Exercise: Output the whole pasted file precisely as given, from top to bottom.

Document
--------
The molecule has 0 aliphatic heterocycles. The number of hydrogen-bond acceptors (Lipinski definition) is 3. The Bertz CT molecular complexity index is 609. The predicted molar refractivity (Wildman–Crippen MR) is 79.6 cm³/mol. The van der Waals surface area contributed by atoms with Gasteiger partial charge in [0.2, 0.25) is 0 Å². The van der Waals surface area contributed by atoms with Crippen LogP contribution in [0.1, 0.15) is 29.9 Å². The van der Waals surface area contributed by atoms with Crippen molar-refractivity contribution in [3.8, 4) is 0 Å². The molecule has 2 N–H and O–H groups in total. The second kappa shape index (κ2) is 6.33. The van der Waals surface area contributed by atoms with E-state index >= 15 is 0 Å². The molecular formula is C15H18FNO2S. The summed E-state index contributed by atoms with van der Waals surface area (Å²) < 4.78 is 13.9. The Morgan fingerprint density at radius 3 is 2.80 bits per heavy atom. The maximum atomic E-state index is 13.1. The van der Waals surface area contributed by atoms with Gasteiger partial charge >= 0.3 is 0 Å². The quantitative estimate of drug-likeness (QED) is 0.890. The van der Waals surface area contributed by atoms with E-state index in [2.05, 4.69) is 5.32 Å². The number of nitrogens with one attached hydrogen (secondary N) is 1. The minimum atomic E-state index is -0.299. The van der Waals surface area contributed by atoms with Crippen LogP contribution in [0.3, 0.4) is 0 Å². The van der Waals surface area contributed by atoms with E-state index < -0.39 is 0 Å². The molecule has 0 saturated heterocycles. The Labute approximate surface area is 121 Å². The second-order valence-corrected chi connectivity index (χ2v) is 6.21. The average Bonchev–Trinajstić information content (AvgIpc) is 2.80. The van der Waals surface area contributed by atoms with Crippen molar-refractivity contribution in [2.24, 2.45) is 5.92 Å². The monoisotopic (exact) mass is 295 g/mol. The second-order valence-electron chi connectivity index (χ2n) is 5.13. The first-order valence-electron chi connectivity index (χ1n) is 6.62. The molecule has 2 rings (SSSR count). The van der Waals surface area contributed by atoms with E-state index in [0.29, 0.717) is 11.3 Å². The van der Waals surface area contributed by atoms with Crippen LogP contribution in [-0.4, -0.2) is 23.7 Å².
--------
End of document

The molecule has 0 aliphatic heterocycles. The number of hydrogen-bond acceptors (Lipinski definition) is 3. The Bertz CT molecular complexity index is 609. The predicted molar refractivity (Wildman–Crippen MR) is 79.6 cm³/mol. The van der Waals surface area contributed by atoms with Gasteiger partial charge in [0.2, 0.25) is 0 Å². The van der Waals surface area contributed by atoms with Crippen LogP contribution in [0.1, 0.15) is 29.9 Å². The van der Waals surface area contributed by atoms with Crippen molar-refractivity contribution in [3.8, 4) is 0 Å². The molecule has 2 N–H and O–H groups in total. The second kappa shape index (κ2) is 6.33. The van der Waals surface area contributed by atoms with E-state index >= 15 is 0 Å². The molecular formula is C15H18FNO2S. The summed E-state index contributed by atoms with van der Waals surface area (Å²) < 4.78 is 13.9. The Morgan fingerprint density at radius 3 is 2.80 bits per heavy atom. The maximum atomic E-state index is 13.1. The van der Waals surface area contributed by atoms with Gasteiger partial charge >= 0.3 is 0 Å². The quantitative estimate of drug-likeness (QED) is 0.890. The van der Waals surface area contributed by atoms with E-state index in [2.05, 4.69) is 5.32 Å². The number of nitrogens with one attached hydrogen (secondary N) is 1. The minimum atomic E-state index is -0.299. The van der Waals surface area contributed by atoms with Crippen LogP contribution in [0.3, 0.4) is 0 Å². The van der Waals surface area contributed by atoms with E-state index < -0.39 is 0 Å². The molecule has 0 saturated heterocycles. The Labute approximate surface area is 121 Å². The second-order valence-corrected chi connectivity index (χ2v) is 6.21. The average Bonchev–Trinajstić information content (AvgIpc) is 2.80. The van der Waals surface area contributed by atoms with Crippen molar-refractivity contribution in [2.24, 2.45) is 5.92 Å². The monoisotopic (exact) mass is 295 g/mol. The second-order valence-electron chi connectivity index (χ2n) is 5.13. The first-order valence-electron chi connectivity index (χ1n) is 6.62. The molecule has 2 rings (SSSR count). The van der Waals surface area contributed by atoms with E-state index in [0.29, 0.717) is 11.3 Å². The van der Waals surface area contributed by atoms with Crippen LogP contribution in [-0.4, -0.2) is 23.7 Å².